Vomiting machine projects better understanding of how stomach bugs spread

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North Carolina State University's eery vomiting machine(Credit: Grace Tung-Thompson/North Carolina State University)

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Norovirus is a nasty bug that brings about inflammation in the stomach and intestines leading to pain, nausea, diarrhea and sometimes even death. It affects around 20 million people per year in the US, but despite its rampant nature, questions remain over how exactly it is transmitted. To shed further light on how one of the world's most common pathogens spreads between humans, scientists have built a vomiting machine to study its behaviour when projected into the air.

Earlier studies have indicated that norovirus can become aerosolized when a person vomits. This means that particles containing the virus can become airborne post-puke, lingering threateningly in the air or on surfaces ready to infect innocent bystanders. But these have only really been suspicions rather than proven scientific fact, so a team from North Carolina (NC) State University went searching for more concrete answers.

The researchers set out to build a system that replicated the body parts integral to the process of vomiting: the mouth, esophagus and stomach. Their efforts culminated in a system that uses tubes, a pressure chamber and a sickly clay face (which weighs down the tubing to help direct the spray) sealed inside a plexiglass box. Though the device was secure, the researchers were still unable to use norovirus in the experiments, so they put a bacteriophage called MS2 in its place. MS2 is harmless to people and is regularly used as a replacement in norovirus research.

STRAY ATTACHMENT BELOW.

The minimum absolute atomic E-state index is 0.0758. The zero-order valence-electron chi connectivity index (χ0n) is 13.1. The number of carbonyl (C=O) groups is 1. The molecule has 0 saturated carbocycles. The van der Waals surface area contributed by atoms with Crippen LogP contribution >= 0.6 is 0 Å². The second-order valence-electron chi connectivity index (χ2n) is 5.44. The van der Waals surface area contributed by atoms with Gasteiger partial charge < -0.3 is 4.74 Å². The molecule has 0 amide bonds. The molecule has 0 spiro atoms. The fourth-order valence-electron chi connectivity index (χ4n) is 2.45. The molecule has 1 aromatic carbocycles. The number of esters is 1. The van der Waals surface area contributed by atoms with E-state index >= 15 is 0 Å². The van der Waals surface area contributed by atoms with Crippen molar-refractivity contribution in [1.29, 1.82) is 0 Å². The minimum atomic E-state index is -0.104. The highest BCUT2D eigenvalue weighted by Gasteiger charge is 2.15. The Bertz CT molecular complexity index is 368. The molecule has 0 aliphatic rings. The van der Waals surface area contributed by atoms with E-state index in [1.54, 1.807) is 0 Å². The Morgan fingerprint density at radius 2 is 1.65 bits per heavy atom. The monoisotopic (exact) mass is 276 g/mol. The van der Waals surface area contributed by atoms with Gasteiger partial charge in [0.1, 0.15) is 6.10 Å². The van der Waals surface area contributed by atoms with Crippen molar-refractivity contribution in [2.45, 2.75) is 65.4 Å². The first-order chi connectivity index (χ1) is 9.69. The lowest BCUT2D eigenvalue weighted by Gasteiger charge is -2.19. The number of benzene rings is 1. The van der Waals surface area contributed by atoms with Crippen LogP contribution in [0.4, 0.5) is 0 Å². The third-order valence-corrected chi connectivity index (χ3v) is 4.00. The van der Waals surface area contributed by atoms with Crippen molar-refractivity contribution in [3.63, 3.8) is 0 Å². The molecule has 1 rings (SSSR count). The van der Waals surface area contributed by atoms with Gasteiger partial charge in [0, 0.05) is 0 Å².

With the machine built in such a way that the researchers could dictate the pressure, volume and angle of the vomit, it spewed forth artificial chunder in a series of formal experiments. They found that of the total virus particles, only a tiny portion of less than 0.3 percent became aerosolized. This figure may seem small amount, but could equate to thousands of virus particles for a single vomit event.

"And that is enough to be problematic because it only takes a few, perhaps less than 20, to make a susceptible person ill," says Lee-Ann Jaykus, professor of food science at NC State. "This machine may seem odd, but it’s helping us understand a disease that affects millions of people. This is work that can help us prevent or contain the spread of norovirus – and there’s nothing odd about that."

The team's research was published this week in the journal PLOS One.

The short video below shows the vomiting machine do its thing.

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